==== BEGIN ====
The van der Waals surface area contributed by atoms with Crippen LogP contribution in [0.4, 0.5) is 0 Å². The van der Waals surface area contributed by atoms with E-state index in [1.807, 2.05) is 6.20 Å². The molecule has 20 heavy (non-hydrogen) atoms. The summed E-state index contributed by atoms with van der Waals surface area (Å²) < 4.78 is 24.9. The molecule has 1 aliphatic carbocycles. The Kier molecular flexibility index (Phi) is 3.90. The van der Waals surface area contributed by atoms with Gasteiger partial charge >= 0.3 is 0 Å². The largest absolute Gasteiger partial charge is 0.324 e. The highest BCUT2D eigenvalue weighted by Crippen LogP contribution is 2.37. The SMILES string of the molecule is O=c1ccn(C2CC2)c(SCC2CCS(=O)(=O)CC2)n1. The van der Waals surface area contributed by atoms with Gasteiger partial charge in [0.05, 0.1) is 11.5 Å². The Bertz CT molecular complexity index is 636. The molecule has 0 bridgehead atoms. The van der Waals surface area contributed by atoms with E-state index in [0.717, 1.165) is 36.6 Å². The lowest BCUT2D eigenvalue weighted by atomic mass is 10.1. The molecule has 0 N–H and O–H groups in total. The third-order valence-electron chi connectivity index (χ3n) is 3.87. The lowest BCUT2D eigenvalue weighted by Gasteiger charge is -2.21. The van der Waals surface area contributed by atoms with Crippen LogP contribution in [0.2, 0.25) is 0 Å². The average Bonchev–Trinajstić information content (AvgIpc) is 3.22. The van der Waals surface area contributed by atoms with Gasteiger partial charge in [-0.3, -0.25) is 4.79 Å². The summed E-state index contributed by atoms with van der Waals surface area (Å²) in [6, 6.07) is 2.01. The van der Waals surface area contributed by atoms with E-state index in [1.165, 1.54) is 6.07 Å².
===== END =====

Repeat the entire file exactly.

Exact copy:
The van der Waals surface area contributed by atoms with Crippen LogP contribution in [0.4, 0.5) is 0 Å². The van der Waals surface area contributed by atoms with E-state index in [1.807, 2.05) is 6.20 Å². The molecule has 20 heavy (non-hydrogen) atoms. The summed E-state index contributed by atoms with van der Waals surface area (Å²) < 4.78 is 24.9. The molecule has 1 aliphatic carbocycles. The Kier molecular flexibility index (Phi) is 3.90. The van der Waals surface area contributed by atoms with Gasteiger partial charge >= 0.3 is 0 Å². The largest absolute Gasteiger partial charge is 0.324 e. The highest BCUT2D eigenvalue weighted by Crippen LogP contribution is 2.37. The SMILES string of the molecule is O=c1ccn(C2CC2)c(SCC2CCS(=O)(=O)CC2)n1. The van der Waals surface area contributed by atoms with Gasteiger partial charge in [0.05, 0.1) is 11.5 Å². The Bertz CT molecular complexity index is 636. The molecule has 0 bridgehead atoms. The van der Waals surface area contributed by atoms with E-state index in [0.717, 1.165) is 36.6 Å². The lowest BCUT2D eigenvalue weighted by atomic mass is 10.1. The molecule has 0 N–H and O–H groups in total. The third-order valence-electron chi connectivity index (χ3n) is 3.87. The lowest BCUT2D eigenvalue weighted by Gasteiger charge is -2.21. The van der Waals surface area contributed by atoms with Crippen LogP contribution in [0.2, 0.25) is 0 Å². The average Bonchev–Trinajstić information content (AvgIpc) is 3.22. The van der Waals surface area contributed by atoms with Gasteiger partial charge in [-0.3, -0.25) is 4.79 Å². The summed E-state index contributed by atoms with van der Waals surface area (Å²) in [6, 6.07) is 2.01. The van der Waals surface area contributed by atoms with E-state index in [1.165, 1.54) is 6.07 Å².